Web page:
“When we honestly ask ourselves which person in our lives mean the most to us, we often find that it is those who, instead of giving advice, solutions, or cures, have chosen rather to share our pain and touch our wounds with a warm and tender hand. The friend who can be silent with us in a moment of despair or confusion, who can stay with us in an hour of grief and bereavement, who can tolerate not knowing, not curing, not healing and face with us the reality of our powerlessness, that is a friend who cares.” Henri J.M. Nouwen

Cover photo credit: gsmnp.com/wp-content/uploads/View-of-Smoky-Mountains-from-Oconaluftee.jpg

The Generosity of Donating Your Body to Medical Science

“Don’t cry because it’s over, smile because it happened.”  Dr. Seuss

“May you live every day of your life.”  Jonathan Swift

Pros and cons to donating your body to medical science: Likely you’ve heard about it, maybe you’ve even thought about it, donating your body to medical science?  It is a generous and altruistic decision that directly impacts medical schools and/or research foundations.  First, medical schools teach human anatomy and dissection is a crucial part of medical student education.  Second, surgery residents need to refine/learn their surgical techniques using donated bodies. Third, scientists are advancing our understanding of many different diseases by studying donated organs.  In all three cases, bodies and organs donated by individuals provide an essential educational/research scaffolding.  After our anatomy sessions are completed, my medical school has a memorial service (we also invite the family members) to thank and celebrate the lives of those who donated their bodies; it is an incredibly heart-felt and uplifting event.

Furthermore, the medical school (or donor program) accepting the body takes responsibility for handling the eventual cremation and burial tasks.  Typically, families are given the option of having cremated remains buried at the school site or returned to the family; after the school is finished using the body for teaching purposes.  The down-side is this may take up to a year before the cremated remains are available. Most medical schools accept body donations but the donor normally has already made prior arrangements, and the body needs to be immediately available following the donors death.  An important fact to remember is that most medical schools would not accept bodies whose organs have already been donated for use in other patients. Therefore, if donating your organs is important to you, donating your body to medical science may not be a viable option.  Regardless of your decision, donating either your organs or your body is such a noble decision.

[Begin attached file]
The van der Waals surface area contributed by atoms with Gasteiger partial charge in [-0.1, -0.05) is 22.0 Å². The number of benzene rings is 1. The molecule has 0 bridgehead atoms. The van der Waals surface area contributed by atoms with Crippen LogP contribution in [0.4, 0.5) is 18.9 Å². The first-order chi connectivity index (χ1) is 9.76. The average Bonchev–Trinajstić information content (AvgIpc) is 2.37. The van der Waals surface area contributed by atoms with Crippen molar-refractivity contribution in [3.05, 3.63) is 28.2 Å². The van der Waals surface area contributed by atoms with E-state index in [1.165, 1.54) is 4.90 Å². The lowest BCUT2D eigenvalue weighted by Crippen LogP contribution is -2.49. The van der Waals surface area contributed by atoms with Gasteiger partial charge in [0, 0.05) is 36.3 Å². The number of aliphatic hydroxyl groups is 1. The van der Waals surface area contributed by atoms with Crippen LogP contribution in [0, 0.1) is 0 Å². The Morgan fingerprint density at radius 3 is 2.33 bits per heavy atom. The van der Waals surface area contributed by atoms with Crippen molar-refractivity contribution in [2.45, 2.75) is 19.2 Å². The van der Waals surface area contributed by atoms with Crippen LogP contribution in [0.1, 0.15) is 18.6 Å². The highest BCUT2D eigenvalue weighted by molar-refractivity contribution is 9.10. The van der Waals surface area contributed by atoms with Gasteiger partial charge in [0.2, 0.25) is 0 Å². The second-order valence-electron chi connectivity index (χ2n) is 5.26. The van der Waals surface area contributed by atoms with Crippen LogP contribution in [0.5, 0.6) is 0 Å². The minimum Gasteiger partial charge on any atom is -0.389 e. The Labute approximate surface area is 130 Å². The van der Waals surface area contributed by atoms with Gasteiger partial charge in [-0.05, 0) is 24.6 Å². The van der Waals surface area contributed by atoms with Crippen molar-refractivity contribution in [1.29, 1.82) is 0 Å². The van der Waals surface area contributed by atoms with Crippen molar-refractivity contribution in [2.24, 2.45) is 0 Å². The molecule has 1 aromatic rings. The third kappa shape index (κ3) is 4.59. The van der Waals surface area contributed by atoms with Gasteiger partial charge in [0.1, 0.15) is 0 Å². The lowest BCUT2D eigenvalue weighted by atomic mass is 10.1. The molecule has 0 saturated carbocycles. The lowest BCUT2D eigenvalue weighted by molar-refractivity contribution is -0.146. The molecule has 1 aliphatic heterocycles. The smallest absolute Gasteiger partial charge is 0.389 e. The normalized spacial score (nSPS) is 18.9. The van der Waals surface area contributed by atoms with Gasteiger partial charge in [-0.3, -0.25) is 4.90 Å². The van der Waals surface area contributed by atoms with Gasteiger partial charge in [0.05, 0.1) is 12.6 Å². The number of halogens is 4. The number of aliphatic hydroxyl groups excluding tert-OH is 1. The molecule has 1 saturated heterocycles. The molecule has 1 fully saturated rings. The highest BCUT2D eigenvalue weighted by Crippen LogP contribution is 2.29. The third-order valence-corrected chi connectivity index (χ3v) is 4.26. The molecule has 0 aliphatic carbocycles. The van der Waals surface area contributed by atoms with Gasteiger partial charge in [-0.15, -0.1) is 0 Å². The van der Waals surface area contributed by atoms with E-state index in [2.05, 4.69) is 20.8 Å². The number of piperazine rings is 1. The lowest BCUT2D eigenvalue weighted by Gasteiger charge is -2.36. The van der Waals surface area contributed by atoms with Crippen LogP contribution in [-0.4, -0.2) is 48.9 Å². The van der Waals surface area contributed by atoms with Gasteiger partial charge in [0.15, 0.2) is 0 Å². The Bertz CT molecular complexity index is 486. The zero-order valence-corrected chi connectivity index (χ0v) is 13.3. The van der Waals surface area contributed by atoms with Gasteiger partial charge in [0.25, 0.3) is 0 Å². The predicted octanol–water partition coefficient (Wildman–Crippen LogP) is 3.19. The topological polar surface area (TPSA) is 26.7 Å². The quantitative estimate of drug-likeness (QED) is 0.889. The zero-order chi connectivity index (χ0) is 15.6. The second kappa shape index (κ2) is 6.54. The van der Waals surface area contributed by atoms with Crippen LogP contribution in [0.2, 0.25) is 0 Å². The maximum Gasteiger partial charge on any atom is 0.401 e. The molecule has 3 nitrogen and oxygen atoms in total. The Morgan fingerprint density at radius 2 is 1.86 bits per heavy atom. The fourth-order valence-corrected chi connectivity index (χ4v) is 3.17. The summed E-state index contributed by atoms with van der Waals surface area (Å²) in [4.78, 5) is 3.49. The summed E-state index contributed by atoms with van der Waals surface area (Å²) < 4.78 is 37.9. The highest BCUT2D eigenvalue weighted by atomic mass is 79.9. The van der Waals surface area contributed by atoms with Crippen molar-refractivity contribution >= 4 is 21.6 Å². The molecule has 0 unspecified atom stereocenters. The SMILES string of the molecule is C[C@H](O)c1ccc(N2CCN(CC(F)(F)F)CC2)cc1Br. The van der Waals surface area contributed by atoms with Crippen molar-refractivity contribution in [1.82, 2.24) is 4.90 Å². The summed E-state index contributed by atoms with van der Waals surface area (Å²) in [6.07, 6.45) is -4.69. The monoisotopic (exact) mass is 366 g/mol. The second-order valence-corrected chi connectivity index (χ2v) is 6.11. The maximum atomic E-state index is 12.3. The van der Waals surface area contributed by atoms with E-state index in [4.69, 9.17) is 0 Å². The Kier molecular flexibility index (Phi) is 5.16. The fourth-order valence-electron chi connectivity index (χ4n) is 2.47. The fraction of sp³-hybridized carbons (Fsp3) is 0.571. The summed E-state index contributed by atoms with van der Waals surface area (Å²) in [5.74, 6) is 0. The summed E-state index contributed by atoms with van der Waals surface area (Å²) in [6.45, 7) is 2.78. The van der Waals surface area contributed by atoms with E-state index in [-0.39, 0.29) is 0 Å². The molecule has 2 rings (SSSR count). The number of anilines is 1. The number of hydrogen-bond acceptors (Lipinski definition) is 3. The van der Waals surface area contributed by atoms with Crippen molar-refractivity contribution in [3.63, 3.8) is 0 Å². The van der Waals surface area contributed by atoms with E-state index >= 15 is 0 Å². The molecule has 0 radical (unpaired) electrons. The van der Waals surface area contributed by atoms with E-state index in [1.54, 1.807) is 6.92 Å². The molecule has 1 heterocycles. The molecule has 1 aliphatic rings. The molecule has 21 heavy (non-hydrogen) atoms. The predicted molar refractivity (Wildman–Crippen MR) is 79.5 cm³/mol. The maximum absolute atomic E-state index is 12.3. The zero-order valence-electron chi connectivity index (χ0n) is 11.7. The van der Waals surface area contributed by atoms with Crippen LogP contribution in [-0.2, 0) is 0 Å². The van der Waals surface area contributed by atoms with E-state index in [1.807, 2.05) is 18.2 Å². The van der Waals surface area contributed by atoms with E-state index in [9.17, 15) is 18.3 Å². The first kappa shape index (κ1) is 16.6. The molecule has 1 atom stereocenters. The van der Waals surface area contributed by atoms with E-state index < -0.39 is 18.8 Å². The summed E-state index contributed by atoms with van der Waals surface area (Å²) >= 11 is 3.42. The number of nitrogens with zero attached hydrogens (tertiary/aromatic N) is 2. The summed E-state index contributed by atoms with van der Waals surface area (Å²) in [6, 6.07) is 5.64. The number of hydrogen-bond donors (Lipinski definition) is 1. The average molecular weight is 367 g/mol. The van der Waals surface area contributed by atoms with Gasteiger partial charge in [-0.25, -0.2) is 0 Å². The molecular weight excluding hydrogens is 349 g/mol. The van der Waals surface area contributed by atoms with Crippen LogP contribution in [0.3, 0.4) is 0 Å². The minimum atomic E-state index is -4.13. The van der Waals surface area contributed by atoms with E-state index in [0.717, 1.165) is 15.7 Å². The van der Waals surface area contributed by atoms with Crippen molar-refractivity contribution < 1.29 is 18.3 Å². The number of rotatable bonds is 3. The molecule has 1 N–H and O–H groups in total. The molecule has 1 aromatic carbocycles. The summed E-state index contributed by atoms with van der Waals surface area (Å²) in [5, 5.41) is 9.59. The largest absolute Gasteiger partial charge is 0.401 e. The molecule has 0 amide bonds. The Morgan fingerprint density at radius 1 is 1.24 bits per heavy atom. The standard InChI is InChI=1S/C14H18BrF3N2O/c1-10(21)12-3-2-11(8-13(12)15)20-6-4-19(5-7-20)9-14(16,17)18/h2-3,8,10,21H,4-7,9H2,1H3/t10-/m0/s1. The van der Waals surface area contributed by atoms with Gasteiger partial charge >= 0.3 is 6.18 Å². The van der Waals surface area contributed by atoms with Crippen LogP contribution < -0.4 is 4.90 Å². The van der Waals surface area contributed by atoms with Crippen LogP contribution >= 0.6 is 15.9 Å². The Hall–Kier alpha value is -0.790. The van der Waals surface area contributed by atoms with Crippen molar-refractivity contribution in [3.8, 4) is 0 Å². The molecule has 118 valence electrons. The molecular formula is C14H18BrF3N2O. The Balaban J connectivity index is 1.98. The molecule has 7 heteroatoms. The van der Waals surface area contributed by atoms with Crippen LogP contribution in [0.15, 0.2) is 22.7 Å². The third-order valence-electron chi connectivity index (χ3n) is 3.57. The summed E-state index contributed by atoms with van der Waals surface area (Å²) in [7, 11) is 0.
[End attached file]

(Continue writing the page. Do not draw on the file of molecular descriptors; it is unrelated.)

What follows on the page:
“Death ends a life, not a relationship.” Mitch Albom, Tuesdays with Morrie

Donating your brain to science: The idea for this blog topic evolved after I read the following blog: “Donating your brain to science” (http://blog.wellcome.ac.uk/2015/07/31/image-of-the-week-donating-your-brain-to-science/ ).  Many people with Parkinson’s, Alzheimer’s, Multiple Sclerosis and other neurological disorders, are donating their brains to medical science researchers/foundations.  The goal is simple, cure these diseases. By studying these donated brains, these research teams are learning much about these various diseases focused in the brain.

As a long-time scientist,  I have studied various blood coagulation disorders in human organs. My lab group and I always appreciated those who decided to make such donations.  Yes, it is always a solemn process to study these diseased tissues.  However, we are very thankful for these donations because they are most helpful in advancing the understanding of disease processes.